Force roster building and usage: Let’s say there are 7 race weekends involved. At each weekend there are two scored events (14 in all). Here’s the rule, each nation must field 6 different drivers in scoring competitions minimum (no maximum). This means Schumacher can’t run 100% of the events for Germany; at most he could run 9 of the 14. It needs to be more like the Ryder Cup in golf, or Olympics; countries need a strong roster, not just 1 person who holds it all up. Secondarily, it’s also so countries like USA, who have a MASSIVE/DIVERSE set of drivers to choose from, can get many of them in there; this year at ROC we were stuck (again) with Carl Edwards, a debatable-at-best champion, who went a whopping 0-4. This also means that a driver doesn’t have to go to all 4-8 rounds; they can just do one and then let countrymen pick up other dates if they have other commitments.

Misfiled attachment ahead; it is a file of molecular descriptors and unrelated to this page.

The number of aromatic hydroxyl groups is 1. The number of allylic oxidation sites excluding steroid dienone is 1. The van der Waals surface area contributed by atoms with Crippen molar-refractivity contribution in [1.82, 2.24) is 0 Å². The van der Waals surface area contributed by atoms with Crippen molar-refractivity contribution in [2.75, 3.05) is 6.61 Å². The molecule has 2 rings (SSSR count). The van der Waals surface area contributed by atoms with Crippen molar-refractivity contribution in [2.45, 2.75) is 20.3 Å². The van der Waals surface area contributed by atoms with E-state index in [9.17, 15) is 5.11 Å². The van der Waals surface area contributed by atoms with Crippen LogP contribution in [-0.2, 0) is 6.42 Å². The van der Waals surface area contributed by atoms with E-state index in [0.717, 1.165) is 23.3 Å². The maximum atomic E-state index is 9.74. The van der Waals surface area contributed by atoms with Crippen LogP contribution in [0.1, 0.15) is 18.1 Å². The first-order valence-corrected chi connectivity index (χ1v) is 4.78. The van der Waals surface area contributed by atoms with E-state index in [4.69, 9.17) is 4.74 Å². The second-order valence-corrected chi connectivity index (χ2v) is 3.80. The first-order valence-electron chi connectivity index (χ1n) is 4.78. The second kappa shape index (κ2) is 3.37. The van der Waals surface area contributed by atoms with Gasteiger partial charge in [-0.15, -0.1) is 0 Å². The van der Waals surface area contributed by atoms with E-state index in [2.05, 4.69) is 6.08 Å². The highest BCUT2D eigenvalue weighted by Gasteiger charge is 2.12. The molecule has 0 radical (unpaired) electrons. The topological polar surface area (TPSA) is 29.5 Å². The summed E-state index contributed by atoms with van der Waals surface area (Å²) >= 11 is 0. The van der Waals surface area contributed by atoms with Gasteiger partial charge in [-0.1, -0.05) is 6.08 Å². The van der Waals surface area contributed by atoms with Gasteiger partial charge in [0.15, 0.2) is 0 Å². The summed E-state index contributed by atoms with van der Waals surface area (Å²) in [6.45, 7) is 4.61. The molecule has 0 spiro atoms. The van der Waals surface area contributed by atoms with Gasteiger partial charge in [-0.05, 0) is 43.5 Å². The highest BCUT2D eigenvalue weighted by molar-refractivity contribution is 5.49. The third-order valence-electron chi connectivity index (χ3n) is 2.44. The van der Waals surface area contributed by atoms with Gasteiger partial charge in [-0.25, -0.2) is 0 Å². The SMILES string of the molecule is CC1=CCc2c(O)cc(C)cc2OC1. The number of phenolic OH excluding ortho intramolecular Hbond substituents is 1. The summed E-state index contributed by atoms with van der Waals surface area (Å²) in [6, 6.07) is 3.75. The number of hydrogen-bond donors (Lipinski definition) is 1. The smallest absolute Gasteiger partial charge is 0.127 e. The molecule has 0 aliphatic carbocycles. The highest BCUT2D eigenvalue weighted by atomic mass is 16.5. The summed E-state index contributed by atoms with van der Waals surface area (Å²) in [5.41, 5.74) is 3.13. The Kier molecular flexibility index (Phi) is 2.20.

Competition diversity. This goes along with the schedule, but the rounds should tailor themselves more to helping the many kinds of drivers involved. A1GP was too strong for European drivers, ROC is at least better, but how about a round in the USA that resembles Rally X/Rally America; how about a round in Australia that more resembles V8 Supercars and some dirt buggying? ROC has many cars lying around, as does the former A1GP, which is for sale; and Rally cars aren’t hard to round up.

It needs more drivers/countries. ROC had a whopping 6-1/2 nations represented, not enough. Where were Scotland, New Zealand, Australia, and Brazil!? A1GP at least had that better covered, and it worked great because it let you learn about other countries and their drivers and driver’s backgrounds when they come from other countries.
Lastly, It needs a way for people internationally to watch, without having to pay additional money than what they already pay for internet or TV.

Now… someone with a lot of money, go and do this! I speak broadly above, but hashing out these details are not hard, I’ll do that work, just ask me to, we’ll all be a lot less bored if it can be done

Trop de Course?

This guest post appears as part of the latest round of the VivaF1 Blog Swap, and is written by Maverick from the host site itself.